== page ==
Who wants six months’ paternity leave (unpaid)?

Not mums, not dads - but the government is pushing it anyway.

Jennie Bristow

Topics Politics

The UK government wants to offer six months’ unpaid paternity leave to new fathers (1). Well, fine – but who’s going to take it? For most individuals, the thought of six months without pay is bad enough without the prospect of domestic toil and a screaming baby. Men aren’t on the streets clamouring for the right to change nappies, and women aren’t storming Parliament demanding the right to earn the family wage while their husbands wash bottles for nothing.

So why has the government even bothered offering this ‘right’ that few couples will want to exercise? Perhaps because, as with every new parenting initiative, the government is more keen to promote a moral message than it is to provide practical assistance with the frustrating, bank-breaking, inconvenient chaos of raising a young family when both parents are working.

The message of this proposed new paternity leave right is that It Is Right to expect fathers to play a hands-on role in raising their new baby. Or, as one news report succinctly puts it: ‘Ministers regard the move as central to making fathers feel more responsible for the upbringing of their children. They believe it also reflects the importance of parents being present in the crucial first stages of their child’s life.’ (2)

Now, it is hard to be opposed to an initiative that gives working couples greater choice about who looks after their children. But it is harder to support a tokenistic, impractical initiative which appears to have the sole aim of ‘making fathers feel more responsible’, by encouraging them to put their careers on hold for six months while they get their hands dirty in the nursery. And it comes as little surprise that the grand plan of six months’ unpaid paternity leave has been met with little enthusiasm across the board.

The British Chambers of Commerce has, quite predictably, warned that six months’ paternity leave would mean an ‘administrative nightmare’ that could cripple small businesses (3). On the other side of the employment rights fence, the Equal Opportunities Commission (EOC) has issued a terse statement to the effect that paternity leave means little if it is not accompanied by payment, concluding: ‘We hope the government hasn’t closed the door to payment of leave for fathers, and that it seizes this opportunity to halt the spread of the most unequal parenting arrangements in Europe.’ (4) The EOC must be doubly cross, given that the news about unpaid paternity leave was released on the same day as new research by the EOC claimed that a ‘social revolution’ is taking place across the UK, with fathers wanting to be more involved with looking after their children.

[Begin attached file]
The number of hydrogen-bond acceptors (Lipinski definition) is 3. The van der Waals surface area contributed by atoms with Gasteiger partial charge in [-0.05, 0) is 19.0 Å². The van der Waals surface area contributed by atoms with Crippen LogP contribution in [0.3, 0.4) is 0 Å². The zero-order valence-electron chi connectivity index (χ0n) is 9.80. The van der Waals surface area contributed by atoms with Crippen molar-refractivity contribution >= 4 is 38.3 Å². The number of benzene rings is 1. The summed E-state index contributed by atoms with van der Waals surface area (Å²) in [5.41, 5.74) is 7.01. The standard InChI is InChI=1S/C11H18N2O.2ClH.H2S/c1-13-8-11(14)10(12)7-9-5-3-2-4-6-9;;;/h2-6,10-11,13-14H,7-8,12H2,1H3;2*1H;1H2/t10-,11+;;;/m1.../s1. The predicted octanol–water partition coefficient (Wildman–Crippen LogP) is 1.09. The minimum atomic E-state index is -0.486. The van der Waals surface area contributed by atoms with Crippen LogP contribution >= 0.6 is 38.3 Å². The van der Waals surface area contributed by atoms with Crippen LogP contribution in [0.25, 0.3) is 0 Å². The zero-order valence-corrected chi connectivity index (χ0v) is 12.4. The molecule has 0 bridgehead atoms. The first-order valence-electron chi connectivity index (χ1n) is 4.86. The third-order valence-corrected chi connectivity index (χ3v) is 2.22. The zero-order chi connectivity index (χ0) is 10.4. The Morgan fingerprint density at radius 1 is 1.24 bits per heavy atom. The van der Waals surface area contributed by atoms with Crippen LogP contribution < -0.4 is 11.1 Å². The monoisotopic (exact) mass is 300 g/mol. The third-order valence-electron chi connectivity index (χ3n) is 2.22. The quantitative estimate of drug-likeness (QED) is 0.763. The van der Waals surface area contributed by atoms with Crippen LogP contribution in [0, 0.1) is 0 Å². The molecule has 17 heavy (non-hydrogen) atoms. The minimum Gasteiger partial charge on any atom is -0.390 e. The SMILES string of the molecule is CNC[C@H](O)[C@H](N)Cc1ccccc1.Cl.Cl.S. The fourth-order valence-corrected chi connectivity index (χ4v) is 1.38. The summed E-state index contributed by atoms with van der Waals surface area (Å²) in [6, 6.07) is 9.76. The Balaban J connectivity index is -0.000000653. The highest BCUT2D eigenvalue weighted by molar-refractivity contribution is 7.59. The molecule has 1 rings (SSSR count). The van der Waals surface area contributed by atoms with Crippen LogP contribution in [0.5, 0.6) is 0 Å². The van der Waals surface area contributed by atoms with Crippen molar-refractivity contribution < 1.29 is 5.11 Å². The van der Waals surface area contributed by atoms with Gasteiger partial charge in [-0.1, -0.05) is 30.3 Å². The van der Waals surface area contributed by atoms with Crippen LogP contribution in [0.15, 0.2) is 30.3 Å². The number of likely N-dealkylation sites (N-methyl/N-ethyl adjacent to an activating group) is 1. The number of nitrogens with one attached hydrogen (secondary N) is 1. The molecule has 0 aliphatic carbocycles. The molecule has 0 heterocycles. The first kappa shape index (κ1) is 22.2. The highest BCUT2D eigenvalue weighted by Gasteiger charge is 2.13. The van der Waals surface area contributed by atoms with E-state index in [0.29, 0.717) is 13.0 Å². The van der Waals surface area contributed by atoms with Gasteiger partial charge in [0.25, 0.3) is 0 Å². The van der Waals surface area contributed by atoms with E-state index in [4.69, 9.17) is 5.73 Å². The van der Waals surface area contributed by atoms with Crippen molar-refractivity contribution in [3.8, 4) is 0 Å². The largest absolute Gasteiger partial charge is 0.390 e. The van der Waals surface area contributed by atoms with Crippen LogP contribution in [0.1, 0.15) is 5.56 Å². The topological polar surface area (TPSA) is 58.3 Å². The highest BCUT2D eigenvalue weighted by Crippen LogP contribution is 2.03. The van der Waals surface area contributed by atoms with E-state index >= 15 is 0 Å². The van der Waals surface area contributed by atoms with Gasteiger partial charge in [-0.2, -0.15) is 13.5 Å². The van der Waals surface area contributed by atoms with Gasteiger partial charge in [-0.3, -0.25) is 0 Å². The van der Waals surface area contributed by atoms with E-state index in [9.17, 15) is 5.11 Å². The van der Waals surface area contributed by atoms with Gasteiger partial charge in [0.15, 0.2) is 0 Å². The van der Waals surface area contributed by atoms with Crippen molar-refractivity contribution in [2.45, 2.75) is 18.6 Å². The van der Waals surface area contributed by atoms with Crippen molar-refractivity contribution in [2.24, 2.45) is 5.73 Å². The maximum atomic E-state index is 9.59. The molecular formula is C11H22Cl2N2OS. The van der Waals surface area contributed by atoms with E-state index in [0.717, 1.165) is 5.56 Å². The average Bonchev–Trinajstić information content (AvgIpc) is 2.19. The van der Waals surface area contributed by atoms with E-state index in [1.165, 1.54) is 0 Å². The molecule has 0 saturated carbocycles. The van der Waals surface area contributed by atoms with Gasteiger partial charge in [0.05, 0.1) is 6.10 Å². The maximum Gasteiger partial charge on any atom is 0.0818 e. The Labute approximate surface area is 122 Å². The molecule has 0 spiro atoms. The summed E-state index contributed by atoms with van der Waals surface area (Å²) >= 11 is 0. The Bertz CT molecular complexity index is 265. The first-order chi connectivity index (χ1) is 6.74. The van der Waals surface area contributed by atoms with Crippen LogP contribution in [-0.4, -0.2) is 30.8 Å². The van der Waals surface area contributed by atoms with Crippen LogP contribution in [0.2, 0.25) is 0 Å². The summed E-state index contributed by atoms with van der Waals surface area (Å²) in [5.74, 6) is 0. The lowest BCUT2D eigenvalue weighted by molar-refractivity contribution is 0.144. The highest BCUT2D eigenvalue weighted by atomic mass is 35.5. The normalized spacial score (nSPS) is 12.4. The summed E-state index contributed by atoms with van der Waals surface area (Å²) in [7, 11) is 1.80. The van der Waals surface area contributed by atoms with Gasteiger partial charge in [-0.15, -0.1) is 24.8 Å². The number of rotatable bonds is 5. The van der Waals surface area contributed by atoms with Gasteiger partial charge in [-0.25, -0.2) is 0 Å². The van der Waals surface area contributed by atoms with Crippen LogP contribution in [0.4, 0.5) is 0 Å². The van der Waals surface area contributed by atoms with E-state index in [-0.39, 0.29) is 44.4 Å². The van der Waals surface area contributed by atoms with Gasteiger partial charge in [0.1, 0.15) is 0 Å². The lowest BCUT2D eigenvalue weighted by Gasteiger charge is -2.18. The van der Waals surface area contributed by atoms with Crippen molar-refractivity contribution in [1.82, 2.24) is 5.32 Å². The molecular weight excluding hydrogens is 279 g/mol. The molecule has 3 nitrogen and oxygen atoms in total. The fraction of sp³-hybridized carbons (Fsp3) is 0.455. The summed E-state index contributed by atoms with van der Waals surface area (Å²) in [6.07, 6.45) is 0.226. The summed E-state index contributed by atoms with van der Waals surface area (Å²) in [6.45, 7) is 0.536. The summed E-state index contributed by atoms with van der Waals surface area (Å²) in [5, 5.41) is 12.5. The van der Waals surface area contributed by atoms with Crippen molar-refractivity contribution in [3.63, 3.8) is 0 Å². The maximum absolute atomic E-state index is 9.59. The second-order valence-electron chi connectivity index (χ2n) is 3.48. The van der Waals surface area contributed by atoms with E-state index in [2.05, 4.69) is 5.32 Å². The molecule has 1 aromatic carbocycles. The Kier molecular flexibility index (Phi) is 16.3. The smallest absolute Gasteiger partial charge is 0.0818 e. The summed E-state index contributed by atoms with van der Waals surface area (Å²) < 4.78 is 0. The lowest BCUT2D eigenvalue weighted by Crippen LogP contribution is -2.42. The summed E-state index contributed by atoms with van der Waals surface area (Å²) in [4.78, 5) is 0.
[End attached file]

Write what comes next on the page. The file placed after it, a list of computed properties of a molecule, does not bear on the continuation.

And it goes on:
The EOC was clearly expecting the government to pursue its original idea, floated last year, of ‘Transferable Maternity Leave’ – whereby a mother could transfer a proportion of her 52-week statutory maternity leave to the father. Attitudes towards such an initiative featured heavily in the EOC’s new research (5), which found that both mothers and fathers of young children were broadly in favour (although, in an interesting sign of our ‘me’ culture, many mothers said they would be reluctant to give up some of their own maternity leave to their partner). However, the government has now apparently decided that transferring maternity leave is legally ‘unworkable’, and opted for a less creative course – which happens to be the very thing that, according to the EOC’s research, nobody wants at all.

When mothers and fathers were asked about the current paternity leave arrangements – two weeks at a statutory rate of £106 per week – four out of five thought the level of pay was too low (indeed, who wouldn’t think that?). Only one quarter of men said that they would have taken paternity leave at this rate, and only 12 per cent actually did take leave at an entirely statutory rate. So it doesn’t require a great deal of imagination to see that the take-up of six months’ unpaid leave would be minimal, if it happened at all. ‘Just four per cent of parents take up the current unpaid parental leave available to both parents in their child’s first years so new unpaid paternity leave would be just as ineffective‘, says the EOC’s statement.